Quantum teleportation is achieved for the first time: Austrian and Chinese scientists teleport ‘quantum states’ from one photon to another after first theorizing about it in the 1990s
- Pioneering experiment will further development of future quantum computers
- The computers will be able to solve problems faster than today’s machines
- It was an important step taken in creating a more secure, ‘quantum internet’
International researchers have successfully teleported ‘quantum states’ from one photon to another, in a pioneering breakthrough that may lead to a more secure way of transmitting data.
The first-time breakthrough came when scientists from the Austrian Academy of Sciences and the University of Vienna, working with quantum physicists from the University of Science and Technology of China, were able to teleport the characteristics, or states, of one photon to a distant other.
The experiment did not involve teleporting actual matter, which remains only possible in science fiction.
However, the successful teleportation is expected to further the development of a future, more secure quantum internet, since scientists will now be able to transport larger amounts of complex information, with less vulnerability to hackers on so-called ‘quantum computers.’
A pioneering experiment teleported ‘quantum states’ from one photon, or light particle, to another (above),
‘This result could help to connect quantum computers with information capacities beyond qubits’, says quantum physicist Anton Zeilinger (above), one of the researchers who worked on the breakthrough experiment
Quantum physics terms
Quantum state: This is the characteristic of a micro-sized object, which includes particles of light known as photons
Qubits: The are small bits of quantum information that exist in two places at one time. They are the most basic pieces of data that scientists have been able to move between micro particles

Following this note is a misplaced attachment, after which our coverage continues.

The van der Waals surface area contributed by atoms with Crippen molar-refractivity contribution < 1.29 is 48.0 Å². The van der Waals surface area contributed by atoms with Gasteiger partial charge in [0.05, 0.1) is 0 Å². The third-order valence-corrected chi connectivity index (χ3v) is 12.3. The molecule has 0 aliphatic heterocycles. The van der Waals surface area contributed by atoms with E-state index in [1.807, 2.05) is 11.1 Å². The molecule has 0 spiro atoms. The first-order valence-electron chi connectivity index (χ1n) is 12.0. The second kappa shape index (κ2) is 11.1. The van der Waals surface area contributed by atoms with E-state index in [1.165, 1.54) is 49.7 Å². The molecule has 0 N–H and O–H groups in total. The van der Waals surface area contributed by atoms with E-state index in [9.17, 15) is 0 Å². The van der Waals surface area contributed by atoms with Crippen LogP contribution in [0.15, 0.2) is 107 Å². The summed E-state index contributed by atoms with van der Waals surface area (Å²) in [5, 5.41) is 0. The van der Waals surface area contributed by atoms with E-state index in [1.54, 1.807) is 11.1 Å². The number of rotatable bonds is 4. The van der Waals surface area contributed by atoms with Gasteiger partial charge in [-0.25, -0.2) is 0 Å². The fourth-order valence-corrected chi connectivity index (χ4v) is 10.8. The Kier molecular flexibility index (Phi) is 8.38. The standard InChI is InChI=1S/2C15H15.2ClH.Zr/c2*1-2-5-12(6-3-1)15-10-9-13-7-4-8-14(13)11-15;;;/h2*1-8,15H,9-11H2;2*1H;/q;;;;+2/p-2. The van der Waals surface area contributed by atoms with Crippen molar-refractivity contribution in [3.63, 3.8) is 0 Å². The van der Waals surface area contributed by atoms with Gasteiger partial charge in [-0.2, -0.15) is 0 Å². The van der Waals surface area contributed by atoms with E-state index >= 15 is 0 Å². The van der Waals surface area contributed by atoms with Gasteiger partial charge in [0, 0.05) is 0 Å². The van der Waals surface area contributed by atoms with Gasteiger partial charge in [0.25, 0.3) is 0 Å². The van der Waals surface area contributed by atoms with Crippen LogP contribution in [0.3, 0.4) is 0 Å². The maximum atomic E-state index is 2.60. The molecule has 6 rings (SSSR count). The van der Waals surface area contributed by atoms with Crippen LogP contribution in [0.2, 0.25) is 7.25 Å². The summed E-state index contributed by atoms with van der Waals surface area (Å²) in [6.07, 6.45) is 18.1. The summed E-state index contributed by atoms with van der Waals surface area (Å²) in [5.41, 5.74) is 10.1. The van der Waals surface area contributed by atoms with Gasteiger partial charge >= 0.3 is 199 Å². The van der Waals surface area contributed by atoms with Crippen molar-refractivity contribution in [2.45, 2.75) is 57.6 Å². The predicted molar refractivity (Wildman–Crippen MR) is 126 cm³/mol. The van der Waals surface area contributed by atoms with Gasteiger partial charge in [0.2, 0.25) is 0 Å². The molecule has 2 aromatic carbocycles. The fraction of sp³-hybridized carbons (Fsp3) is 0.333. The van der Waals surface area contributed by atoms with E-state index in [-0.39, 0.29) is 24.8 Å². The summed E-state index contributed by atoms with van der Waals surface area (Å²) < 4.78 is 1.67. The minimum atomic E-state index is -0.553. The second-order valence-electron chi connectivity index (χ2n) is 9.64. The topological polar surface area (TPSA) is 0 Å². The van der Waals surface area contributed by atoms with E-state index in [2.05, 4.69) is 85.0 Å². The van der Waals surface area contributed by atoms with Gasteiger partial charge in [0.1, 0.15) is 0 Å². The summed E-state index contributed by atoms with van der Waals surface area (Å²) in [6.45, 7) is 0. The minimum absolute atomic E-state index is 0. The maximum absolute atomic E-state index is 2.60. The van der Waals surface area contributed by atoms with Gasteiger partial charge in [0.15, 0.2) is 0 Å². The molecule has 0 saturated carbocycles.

Quitrit: larger, more complex pieces of data that exists in three dimensions. The teleportation of this type of information is expected to help create a more secure, quantum internet that is less vulnerable to hackers.
Information in the physical world is delivered by books, televisions, computers and other devices, while tiny units of matter such as photons, or particles of light, take care of the job in the quantum world.
Until now, scientists have only been able to teleport small bits of quantum information, or ‘qubits,’ which can exist in two places at one time.
This is the same way ‘bits’ transmit information in today’s computers, alternating between the numbers 0 and 1.
However, researchers had theorized since the 1990s that quantum teleportation was capable of much more.
Using a ‘multiport beam splitter’ that directs photons through several inputs and outputs, the Austrian and Chinese researchers were able to prove this theory and transported a three-dimensional quantum state, or a ‘quitrit’ of complex data.
‘This result could help to connect quantum computers with information capacities beyond qubits’, says quantum physicist Anton Zeilinger, one of the researchers, in a released statement.
The Chinese scientists said they already have their sights set on ‘multidimensional quantum teleportation.’
‘The basics for the next-generation quantum network systems is built on our foundational research today”, said Chinese researcher Jian-Wei Pan.
The scientists first reported the breakthrough in the journal Physical Review Letters.
WHAT IS A QUANTUM COMPUTER AND HOW DOES IT WORK?
The key to a quantum computer is its ability to operate on the basis of a circuit not only being ‘on’ or ‘off’, but occupying a state that is both ‘on’ and ‘off’ at the same time.
While this may seem strange, it’s down to the laws of quantum mechanics, which govern the behaviour of the particles which make up an atom.
At this micro scale, matter acts in ways that would be impossible at the macro scale of the universe we live in.
Quantum mechanics allows these extremely small particles to exist in multiple states, known as ‘superposition’, until they are either seen or interfered with.
A scanning tunneling microscope shows a quantum bit from a phosphorus atom precisely positioned in silicon. Scientists have discovered how to make the qubits ‘talk to one another
A good analogy is that of a coin spinning in the air. It cannot be said to be either a ‘heads’ or ‘tails’ until it lands.
The heart of modern computing is binary code, which has served computers for decades.
While a classical computer has ‘bits’ made up of zeros and ones, a quantum computer has ‘qubits’ which can take on the value of zero or one, or even both simultaneously.
One of the major stumbling blocks for the development of quantum computers has been demonstrating they can beat classical computers.
Google, IBM, and Intel are among companies competing to achieve this.
‘The basics for the next-generation quantum network systems is built on our foundational research,’ says Chinese researcher Jian-Wei Pan (above)